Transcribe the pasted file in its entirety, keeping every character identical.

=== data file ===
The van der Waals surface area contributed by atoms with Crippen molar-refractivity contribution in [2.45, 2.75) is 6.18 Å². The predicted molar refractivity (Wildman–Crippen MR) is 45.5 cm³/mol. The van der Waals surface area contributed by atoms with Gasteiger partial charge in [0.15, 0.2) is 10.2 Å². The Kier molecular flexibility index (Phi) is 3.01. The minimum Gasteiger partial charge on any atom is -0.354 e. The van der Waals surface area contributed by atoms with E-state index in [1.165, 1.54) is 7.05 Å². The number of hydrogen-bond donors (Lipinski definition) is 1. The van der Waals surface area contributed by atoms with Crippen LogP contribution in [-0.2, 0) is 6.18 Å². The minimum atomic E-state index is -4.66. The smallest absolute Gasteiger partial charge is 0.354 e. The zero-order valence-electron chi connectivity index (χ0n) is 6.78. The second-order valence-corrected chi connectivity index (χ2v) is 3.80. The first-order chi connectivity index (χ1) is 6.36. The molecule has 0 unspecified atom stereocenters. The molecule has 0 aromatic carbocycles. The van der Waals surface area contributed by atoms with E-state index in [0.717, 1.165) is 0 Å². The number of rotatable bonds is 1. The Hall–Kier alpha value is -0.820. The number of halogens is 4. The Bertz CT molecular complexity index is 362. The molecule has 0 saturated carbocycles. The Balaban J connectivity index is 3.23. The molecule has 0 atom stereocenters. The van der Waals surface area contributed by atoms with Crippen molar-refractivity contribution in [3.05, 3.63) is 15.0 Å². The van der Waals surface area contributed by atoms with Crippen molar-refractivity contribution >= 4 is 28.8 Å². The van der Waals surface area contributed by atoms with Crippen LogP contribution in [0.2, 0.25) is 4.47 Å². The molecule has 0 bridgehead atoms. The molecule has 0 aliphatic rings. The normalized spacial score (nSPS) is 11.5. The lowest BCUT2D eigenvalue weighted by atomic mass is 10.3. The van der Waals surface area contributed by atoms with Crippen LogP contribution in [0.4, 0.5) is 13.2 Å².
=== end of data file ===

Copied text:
The van der Waals surface area contributed by atoms with Crippen molar-refractivity contribution in [2.45, 2.75) is 6.18 Å². The predicted molar refractivity (Wildman–Crippen MR) is 45.5 cm³/mol. The van der Waals surface area contributed by atoms with Gasteiger partial charge in [0.15, 0.2) is 10.2 Å². The Kier molecular flexibility index (Phi) is 3.01. The minimum Gasteiger partial charge on any atom is -0.354 e. The van der Waals surface area contributed by atoms with E-state index in [1.165, 1.54) is 7.05 Å². The number of hydrogen-bond donors (Lipinski definition) is 1. The van der Waals surface area contributed by atoms with Crippen LogP contribution in [-0.2, 0) is 6.18 Å². The minimum atomic E-state index is -4.66. The smallest absolute Gasteiger partial charge is 0.354 e. The zero-order valence-electron chi connectivity index (χ0n) is 6.78. The second-order valence-corrected chi connectivity index (χ2v) is 3.80. The first-order chi connectivity index (χ1) is 6.36. The molecule has 0 unspecified atom stereocenters. The molecule has 0 aromatic carbocycles. The van der Waals surface area contributed by atoms with E-state index in [0.717, 1.165) is 0 Å². The number of rotatable bonds is 1. The Hall–Kier alpha value is -0.820. The number of halogens is 4. The Bertz CT molecular complexity index is 362. The molecule has 0 saturated carbocycles. The Balaban J connectivity index is 3.23. The molecule has 0 atom stereocenters. The van der Waals surface area contributed by atoms with Crippen molar-refractivity contribution in [3.05, 3.63) is 15.0 Å². The van der Waals surface area contributed by atoms with Crippen molar-refractivity contribution >= 4 is 28.8 Å². The van der Waals surface area contributed by atoms with Crippen LogP contribution in [0.2, 0.25) is 4.47 Å². The molecule has 0 bridgehead atoms. The molecule has 0 aliphatic rings. The normalized spacial score (nSPS) is 11.5. The lowest BCUT2D eigenvalue weighted by atomic mass is 10.3. The van der Waals surface area contributed by atoms with Crippen LogP contribution in [0.4, 0.5) is 13.2 Å².